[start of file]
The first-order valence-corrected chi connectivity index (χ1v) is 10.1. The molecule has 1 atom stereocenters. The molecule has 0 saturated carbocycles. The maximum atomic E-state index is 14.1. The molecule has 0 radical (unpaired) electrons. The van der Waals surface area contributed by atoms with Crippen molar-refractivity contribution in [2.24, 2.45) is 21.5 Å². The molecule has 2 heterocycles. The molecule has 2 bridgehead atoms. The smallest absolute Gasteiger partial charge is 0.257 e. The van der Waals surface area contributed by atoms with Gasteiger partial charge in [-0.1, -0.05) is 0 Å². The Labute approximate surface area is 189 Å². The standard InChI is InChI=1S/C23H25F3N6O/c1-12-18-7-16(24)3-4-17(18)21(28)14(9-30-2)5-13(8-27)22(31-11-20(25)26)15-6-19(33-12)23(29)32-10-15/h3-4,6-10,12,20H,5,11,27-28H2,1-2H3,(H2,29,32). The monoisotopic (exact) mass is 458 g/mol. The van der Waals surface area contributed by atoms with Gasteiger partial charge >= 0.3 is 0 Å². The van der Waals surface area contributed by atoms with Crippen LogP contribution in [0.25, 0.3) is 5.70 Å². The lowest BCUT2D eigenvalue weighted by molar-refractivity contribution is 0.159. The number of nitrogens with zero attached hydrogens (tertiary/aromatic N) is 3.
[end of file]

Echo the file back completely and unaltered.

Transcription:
The first-order valence-corrected chi connectivity index (χ1v) is 10.1. The molecule has 1 atom stereocenters. The molecule has 0 saturated carbocycles. The maximum atomic E-state index is 14.1. The molecule has 0 radical (unpaired) electrons. The van der Waals surface area contributed by atoms with Crippen molar-refractivity contribution in [2.24, 2.45) is 21.5 Å². The molecule has 2 heterocycles. The molecule has 2 bridgehead atoms. The smallest absolute Gasteiger partial charge is 0.257 e. The van der Waals surface area contributed by atoms with Gasteiger partial charge in [-0.1, -0.05) is 0 Å². The Labute approximate surface area is 189 Å². The standard InChI is InChI=1S/C23H25F3N6O/c1-12-18-7-16(24)3-4-17(18)21(28)14(9-30-2)5-13(8-27)22(31-11-20(25)26)15-6-19(33-12)23(29)32-10-15/h3-4,6-10,12,20H,5,11,27-28H2,1-2H3,(H2,29,32). The monoisotopic (exact) mass is 458 g/mol. The van der Waals surface area contributed by atoms with Gasteiger partial charge >= 0.3 is 0 Å². The van der Waals surface area contributed by atoms with Crippen LogP contribution in [0.25, 0.3) is 5.70 Å². The lowest BCUT2D eigenvalue weighted by molar-refractivity contribution is 0.159. The number of nitrogens with zero attached hydrogens (tertiary/aromatic N) is 3.